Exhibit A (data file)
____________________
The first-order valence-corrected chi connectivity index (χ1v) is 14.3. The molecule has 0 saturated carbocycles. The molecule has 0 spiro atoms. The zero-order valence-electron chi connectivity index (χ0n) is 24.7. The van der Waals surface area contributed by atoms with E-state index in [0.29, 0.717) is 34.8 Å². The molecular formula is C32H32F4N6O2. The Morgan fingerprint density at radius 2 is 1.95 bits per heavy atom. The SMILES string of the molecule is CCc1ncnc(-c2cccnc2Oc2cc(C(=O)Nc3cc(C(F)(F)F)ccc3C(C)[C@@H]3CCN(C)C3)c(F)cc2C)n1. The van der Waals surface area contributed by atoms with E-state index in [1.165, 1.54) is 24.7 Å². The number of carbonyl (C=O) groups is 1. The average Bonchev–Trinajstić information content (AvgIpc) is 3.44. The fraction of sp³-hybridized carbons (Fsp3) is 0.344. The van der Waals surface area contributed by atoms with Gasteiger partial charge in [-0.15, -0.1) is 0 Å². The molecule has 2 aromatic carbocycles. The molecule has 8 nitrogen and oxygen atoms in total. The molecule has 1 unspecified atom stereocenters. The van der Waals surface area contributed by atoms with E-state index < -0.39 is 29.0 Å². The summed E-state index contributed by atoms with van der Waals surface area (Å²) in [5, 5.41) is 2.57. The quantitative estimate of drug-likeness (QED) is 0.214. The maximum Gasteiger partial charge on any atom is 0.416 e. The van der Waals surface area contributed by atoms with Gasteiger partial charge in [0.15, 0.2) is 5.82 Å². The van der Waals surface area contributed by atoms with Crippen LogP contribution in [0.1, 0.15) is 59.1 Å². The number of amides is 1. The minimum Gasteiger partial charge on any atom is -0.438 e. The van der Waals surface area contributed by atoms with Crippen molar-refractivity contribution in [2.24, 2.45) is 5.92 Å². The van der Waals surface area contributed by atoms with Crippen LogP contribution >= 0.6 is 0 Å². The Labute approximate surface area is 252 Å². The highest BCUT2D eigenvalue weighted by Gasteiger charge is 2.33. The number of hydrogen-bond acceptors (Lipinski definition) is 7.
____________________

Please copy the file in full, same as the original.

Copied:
The first-order valence-corrected chi connectivity index (χ1v) is 14.3. The molecule has 0 saturated carbocycles. The molecule has 0 spiro atoms. The zero-order valence-electron chi connectivity index (χ0n) is 24.7. The van der Waals surface area contributed by atoms with E-state index in [0.29, 0.717) is 34.8 Å². The molecular formula is C32H32F4N6O2. The Morgan fingerprint density at radius 2 is 1.95 bits per heavy atom. The SMILES string of the molecule is CCc1ncnc(-c2cccnc2Oc2cc(C(=O)Nc3cc(C(F)(F)F)ccc3C(C)[C@@H]3CCN(C)C3)c(F)cc2C)n1. The van der Waals surface area contributed by atoms with E-state index in [1.165, 1.54) is 24.7 Å². The number of carbonyl (C=O) groups is 1. The average Bonchev–Trinajstić information content (AvgIpc) is 3.44. The fraction of sp³-hybridized carbons (Fsp3) is 0.344. The van der Waals surface area contributed by atoms with Gasteiger partial charge in [-0.15, -0.1) is 0 Å². The molecule has 2 aromatic carbocycles. The molecule has 8 nitrogen and oxygen atoms in total. The molecule has 1 unspecified atom stereocenters. The van der Waals surface area contributed by atoms with E-state index < -0.39 is 29.0 Å². The summed E-state index contributed by atoms with van der Waals surface area (Å²) in [5, 5.41) is 2.57. The quantitative estimate of drug-likeness (QED) is 0.214. The maximum Gasteiger partial charge on any atom is 0.416 e. The van der Waals surface area contributed by atoms with Gasteiger partial charge in [0.15, 0.2) is 5.82 Å². The van der Waals surface area contributed by atoms with Crippen LogP contribution in [0.1, 0.15) is 59.1 Å². The number of amides is 1. The minimum Gasteiger partial charge on any atom is -0.438 e. The van der Waals surface area contributed by atoms with Crippen molar-refractivity contribution in [2.24, 2.45) is 5.92 Å². The van der Waals surface area contributed by atoms with Crippen LogP contribution >= 0.6 is 0 Å². The Labute approximate surface area is 252 Å². The highest BCUT2D eigenvalue weighted by Gasteiger charge is 2.33. The number of hydrogen-bond acceptors (Lipinski definition) is 7.